Recalling that at the consistory in February, Cardinals Dolan and Duka were created cardinals as the Holy Father took into consideration the fact that their predecessors were due to lose their places as Cardinal Electors within a couple of months, one can only presume the reason for Archbishop Shevchuk’s omission must be his age. He is only 42 years old.

Archbishop Thottunkal, being a major archbishop of an Eastern-rite Catholic Church, will, like Cardinal Husar, become a Cardinal Priest. However, His Beatitude Béchara Boutros Raï, being a Patriarch, will enter the Order of Cardinals Bishop. Archbishop Raï’s elevation will bring to four the number of Cardinal Patriarchs, but only two will be Cardinal Electors, the other being Antonios Cardinal Naguib, Patriarch of Alexandria of the Copts. Undoubtedly, by creating Archbishop Raï a Cardinal Bishop, Pope Benedict wishes to send a clear and unmistakeable message to the Middle East and the rest of the world, and not just the Catholic World, that his paternal heart bleeds for his suffering children in the region. How better to demonstrate that than by creating cardinal the Patriarch of Antioch where the very name ‘Christian’ was first used?

Not on the list

Finally, to deal with at least some of the other prelates surprisingly not being created cardinal. They fall into two distinct categories: prelates of the Roma Curia and Diocesan ordinaries from throughout the Catholic world. There are 21 positions associated with the Roman Curia and Vatican City State which heretofore have been deemed reserved to cardinals, or, to archbishops who must be raised to the Sacred Roman Purple at the first opportunity. These most definitely included the Prefect of the Congregation for the Doctrine of the Faith, which Pope Benedict himself headed—and where our Fr Patrick Burke now labours—and the Vatican Archivist and Librarian.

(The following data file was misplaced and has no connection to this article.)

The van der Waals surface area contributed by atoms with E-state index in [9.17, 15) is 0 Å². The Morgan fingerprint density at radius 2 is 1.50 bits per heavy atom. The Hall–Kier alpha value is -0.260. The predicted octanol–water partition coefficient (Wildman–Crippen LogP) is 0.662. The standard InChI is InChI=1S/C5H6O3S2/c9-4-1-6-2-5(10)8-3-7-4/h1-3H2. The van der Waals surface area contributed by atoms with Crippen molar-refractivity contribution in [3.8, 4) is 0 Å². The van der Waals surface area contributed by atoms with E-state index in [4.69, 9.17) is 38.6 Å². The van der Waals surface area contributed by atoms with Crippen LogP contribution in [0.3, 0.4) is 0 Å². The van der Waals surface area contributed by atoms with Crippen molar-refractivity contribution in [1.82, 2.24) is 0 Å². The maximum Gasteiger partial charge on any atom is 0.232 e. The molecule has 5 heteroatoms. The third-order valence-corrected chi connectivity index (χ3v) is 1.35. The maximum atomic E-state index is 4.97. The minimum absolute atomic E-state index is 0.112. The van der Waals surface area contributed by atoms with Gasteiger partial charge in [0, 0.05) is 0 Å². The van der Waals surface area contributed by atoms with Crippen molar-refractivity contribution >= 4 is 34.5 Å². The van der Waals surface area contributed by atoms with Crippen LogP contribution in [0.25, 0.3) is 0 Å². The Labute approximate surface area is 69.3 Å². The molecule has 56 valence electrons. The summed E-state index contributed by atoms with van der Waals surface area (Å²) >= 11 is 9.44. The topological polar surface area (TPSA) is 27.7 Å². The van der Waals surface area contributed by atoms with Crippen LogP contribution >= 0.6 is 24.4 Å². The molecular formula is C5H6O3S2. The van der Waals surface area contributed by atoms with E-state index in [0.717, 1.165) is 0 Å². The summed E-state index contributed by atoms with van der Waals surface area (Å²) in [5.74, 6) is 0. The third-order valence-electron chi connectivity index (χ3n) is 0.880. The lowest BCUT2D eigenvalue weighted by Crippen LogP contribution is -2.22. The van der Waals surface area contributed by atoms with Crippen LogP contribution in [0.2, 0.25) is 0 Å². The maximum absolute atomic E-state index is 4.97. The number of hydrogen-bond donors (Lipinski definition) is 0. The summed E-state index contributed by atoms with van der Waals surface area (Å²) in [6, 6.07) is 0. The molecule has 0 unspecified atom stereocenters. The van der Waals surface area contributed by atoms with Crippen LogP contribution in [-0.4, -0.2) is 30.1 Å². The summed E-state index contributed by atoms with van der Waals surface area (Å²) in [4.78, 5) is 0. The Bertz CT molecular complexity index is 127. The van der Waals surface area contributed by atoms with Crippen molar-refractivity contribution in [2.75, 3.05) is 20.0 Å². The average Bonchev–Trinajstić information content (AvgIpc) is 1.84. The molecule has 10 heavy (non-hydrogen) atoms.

It was, therefore, a great surprise that the two prelates recently appointed to these positions were not included on the list. Archbishop Gerhard Ludwig Müller (64) was appointed Prefect of the Congregation for the Doctrine of the Faith on July 2. Archbishop Jean-Louis Bruguès, OP —69 two days before the consistory— was appointed Archivist of the Vatican Secret Archives and Librarian of the Vatican Library on June 26.  The predecessors of both are still Cardinal Electors—respectively, Cardinal Levada has just over three years to go and Cardinal Farrina only ten months—but you would have thought that such is the importance of these positions, particularly the former, that this would hardly have been a consideration.

Of the diocesan leaders omitted from the list, one from Italy is a great surprise and another one is barely comprehensible. The great surprise was the omission of Mgr Cesare Nosiglia, appointed Archbishop of Turin on October 11, 2010. After all, his predecessor Severino Cardinal Poletto, will be 80 on March 18 next, less than four months after the consistory—see previous reference to Cardinals Dolan and Duka.

The incomprehensible omission is Archbishop Francesco Moraglia, Patriarch of Venice. His immediate predecessor is also still a Cardinal Elector but Angelo Cardinal Scola was transferred to Milan. How important is Venice? Well apart from being one of the few—three actually—Patriarchates in the Latin Church, in the last century three of its Patriarchs were elected Pope: St Pius X, John XXIII and John Paul I.

Of course, nearer to home the omission of Mgr Vincent Nichols, Archbishop of Westminster, has caused much consternation south of the border.

Unsurprisingly, the question springs to mind: Will there be a Sixth Benedictine Consistory next spring?